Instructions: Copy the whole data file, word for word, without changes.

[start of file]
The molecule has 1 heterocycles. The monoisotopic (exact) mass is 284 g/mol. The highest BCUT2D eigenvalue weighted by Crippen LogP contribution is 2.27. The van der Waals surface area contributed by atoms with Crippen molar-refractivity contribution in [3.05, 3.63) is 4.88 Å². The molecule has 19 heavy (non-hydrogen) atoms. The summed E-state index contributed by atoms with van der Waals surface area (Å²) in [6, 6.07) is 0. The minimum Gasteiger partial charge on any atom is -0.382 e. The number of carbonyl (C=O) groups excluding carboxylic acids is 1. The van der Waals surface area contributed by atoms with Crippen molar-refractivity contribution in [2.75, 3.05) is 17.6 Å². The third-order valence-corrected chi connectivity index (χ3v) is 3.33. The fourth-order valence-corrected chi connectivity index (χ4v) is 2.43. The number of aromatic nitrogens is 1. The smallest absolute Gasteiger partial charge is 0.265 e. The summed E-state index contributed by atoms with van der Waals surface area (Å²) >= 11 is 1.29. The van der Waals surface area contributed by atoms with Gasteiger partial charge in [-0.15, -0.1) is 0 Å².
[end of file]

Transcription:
The molecule has 1 heterocycles. The monoisotopic (exact) mass is 284 g/mol. The highest BCUT2D eigenvalue weighted by Crippen LogP contribution is 2.27. The van der Waals surface area contributed by atoms with Crippen molar-refractivity contribution in [3.05, 3.63) is 4.88 Å². The molecule has 19 heavy (non-hydrogen) atoms. The summed E-state index contributed by atoms with van der Waals surface area (Å²) in [6, 6.07) is 0. The minimum Gasteiger partial charge on any atom is -0.382 e. The number of carbonyl (C=O) groups excluding carboxylic acids is 1. The van der Waals surface area contributed by atoms with Crippen molar-refractivity contribution in [2.75, 3.05) is 17.6 Å². The third-order valence-corrected chi connectivity index (χ3v) is 3.33. The fourth-order valence-corrected chi connectivity index (χ4v) is 2.43. The number of aromatic nitrogens is 1. The smallest absolute Gasteiger partial charge is 0.265 e. The summed E-state index contributed by atoms with van der Waals surface area (Å²) >= 11 is 1.29. The van der Waals surface area contributed by atoms with Gasteiger partial charge in [-0.15, -0.1) is 0 Å².